Worst Franchise in the NHL?

Brock Maloy, Ads Manager

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Carolina Hurricanes, NHL’s red headed step child team.  Home to one Stanley Cup wins in a sea of despair for the NHL franchise. Carolina is a place where players go to be mediocre. Not good but usually not bad teams; just middle of the road missing the playoffs by a slim margin. You may be thinking, “Well that’s unfair; they have only been in the league since 1997. At least they have one ring.” Wrong, along with only one season above 100 points since 1997, they also were one of the biggest failed franchises of all time, the Hartford Whalers, prior to moving to Carolina.

1979 was the inaugural season for the Hartford Whalers, and they finished 27-34-19 with just 73 points. Good thing they are just an expansion team, as they can only progress? Wrong–they only regressed for the next three seasons with a pair of 60 point seasons and one of the worst seasons of all time in 1982 with 45 points (not a lockout year). Their only success came in 1985 when Hartford won their first and only playoff series. Other than reaching the post season again the next year, until 1996 they were filled with misery. Only once did the Whalers earn more than 90 points in one season. Finally, they were so bad they decided to relocate to Carolina where their attendance and regular season success hasn’t gotten much better.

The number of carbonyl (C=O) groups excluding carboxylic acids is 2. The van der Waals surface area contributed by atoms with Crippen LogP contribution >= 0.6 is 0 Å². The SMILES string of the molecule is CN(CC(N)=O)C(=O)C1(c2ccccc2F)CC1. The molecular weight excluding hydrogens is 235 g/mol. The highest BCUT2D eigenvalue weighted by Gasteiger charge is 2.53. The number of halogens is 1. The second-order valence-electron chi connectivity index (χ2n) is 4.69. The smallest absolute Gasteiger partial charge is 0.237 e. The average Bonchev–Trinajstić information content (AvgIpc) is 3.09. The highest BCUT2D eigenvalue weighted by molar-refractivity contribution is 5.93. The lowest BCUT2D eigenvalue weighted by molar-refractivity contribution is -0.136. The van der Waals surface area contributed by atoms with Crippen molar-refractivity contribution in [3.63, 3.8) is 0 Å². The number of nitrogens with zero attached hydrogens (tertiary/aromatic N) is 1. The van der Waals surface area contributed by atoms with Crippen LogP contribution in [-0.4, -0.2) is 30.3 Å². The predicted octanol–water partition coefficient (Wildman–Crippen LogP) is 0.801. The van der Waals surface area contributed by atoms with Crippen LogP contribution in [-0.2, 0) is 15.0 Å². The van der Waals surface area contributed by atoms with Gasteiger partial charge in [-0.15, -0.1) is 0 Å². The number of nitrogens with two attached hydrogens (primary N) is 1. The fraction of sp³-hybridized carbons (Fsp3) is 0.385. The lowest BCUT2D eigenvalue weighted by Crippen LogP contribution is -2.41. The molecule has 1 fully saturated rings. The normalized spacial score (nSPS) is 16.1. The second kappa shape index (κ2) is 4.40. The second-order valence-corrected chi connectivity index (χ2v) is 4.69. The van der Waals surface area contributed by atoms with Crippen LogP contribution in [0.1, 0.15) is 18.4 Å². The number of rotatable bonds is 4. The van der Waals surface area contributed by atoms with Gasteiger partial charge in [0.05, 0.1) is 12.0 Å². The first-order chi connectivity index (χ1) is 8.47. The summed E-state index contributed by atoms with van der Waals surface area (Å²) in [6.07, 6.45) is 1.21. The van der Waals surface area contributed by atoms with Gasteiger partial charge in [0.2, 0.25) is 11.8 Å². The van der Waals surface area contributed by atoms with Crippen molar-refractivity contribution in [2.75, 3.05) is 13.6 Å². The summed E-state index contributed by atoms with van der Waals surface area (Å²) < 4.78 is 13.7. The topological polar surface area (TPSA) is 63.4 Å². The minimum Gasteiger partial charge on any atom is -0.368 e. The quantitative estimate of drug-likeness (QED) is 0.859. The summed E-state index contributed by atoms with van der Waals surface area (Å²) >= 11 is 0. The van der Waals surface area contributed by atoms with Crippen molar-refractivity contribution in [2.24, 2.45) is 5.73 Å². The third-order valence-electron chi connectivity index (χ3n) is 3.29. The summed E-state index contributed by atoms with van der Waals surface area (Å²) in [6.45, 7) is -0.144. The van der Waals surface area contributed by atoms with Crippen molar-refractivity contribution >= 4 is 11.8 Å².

The Hurricanes, led by Jordan Staal, are coming off a Cinderalla story season and breaking a nine-year playoff drought. Reaching the conference finals for their fourth time was not enough to excite the non-existent fanbase, however. The Canes finished 26th in attendance with an average of 15,000 attending each game. Sadly, however, that is pretty good attendance for Carolina, as usually they are last in the league, averaging 12,000 a game, which basically looks like a high school team is playing.  For Carolina to finally reach the next step they need to start with a total overhaul and a complete relocation of the team.